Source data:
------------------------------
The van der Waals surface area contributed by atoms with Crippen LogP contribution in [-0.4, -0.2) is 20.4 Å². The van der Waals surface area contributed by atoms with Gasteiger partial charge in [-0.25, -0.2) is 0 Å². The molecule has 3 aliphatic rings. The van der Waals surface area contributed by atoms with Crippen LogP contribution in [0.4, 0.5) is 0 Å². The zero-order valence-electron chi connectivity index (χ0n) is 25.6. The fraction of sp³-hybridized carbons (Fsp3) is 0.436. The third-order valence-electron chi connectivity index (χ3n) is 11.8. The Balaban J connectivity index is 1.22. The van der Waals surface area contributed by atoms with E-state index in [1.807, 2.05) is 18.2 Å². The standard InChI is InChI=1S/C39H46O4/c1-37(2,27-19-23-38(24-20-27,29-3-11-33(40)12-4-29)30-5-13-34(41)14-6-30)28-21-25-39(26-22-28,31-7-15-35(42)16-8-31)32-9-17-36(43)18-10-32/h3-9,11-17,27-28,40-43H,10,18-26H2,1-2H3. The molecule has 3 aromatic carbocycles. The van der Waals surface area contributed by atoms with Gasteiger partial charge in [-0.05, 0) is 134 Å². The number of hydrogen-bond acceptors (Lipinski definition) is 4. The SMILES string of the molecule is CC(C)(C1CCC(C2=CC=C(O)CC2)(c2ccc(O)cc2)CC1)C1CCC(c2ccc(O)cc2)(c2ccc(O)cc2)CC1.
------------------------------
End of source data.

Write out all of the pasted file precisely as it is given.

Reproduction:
The van der Waals surface area contributed by atoms with Crippen LogP contribution in [-0.4, -0.2) is 20.4 Å². The van der Waals surface area contributed by atoms with Gasteiger partial charge in [-0.25, -0.2) is 0 Å². The molecule has 3 aliphatic rings. The van der Waals surface area contributed by atoms with Crippen LogP contribution in [0.4, 0.5) is 0 Å². The zero-order valence-electron chi connectivity index (χ0n) is 25.6. The fraction of sp³-hybridized carbons (Fsp3) is 0.436. The third-order valence-electron chi connectivity index (χ3n) is 11.8. The Balaban J connectivity index is 1.22. The van der Waals surface area contributed by atoms with E-state index in [1.807, 2.05) is 18.2 Å². The standard InChI is InChI=1S/C39H46O4/c1-37(2,27-19-23-38(24-20-27,29-3-11-33(40)12-4-29)30-5-13-34(41)14-6-30)28-21-25-39(26-22-28,31-7-15-35(42)16-8-31)32-9-17-36(43)18-10-32/h3-9,11-17,27-28,40-43H,10,18-26H2,1-2H3. The molecule has 3 aromatic carbocycles. The van der Waals surface area contributed by atoms with Gasteiger partial charge in [-0.05, 0) is 134 Å². The number of hydrogen-bond acceptors (Lipinski definition) is 4. The SMILES string of the molecule is CC(C)(C1CCC(C2=CC=C(O)CC2)(c2ccc(O)cc2)CC1)C1CCC(c2ccc(O)cc2)(c2ccc(O)cc2)CC1.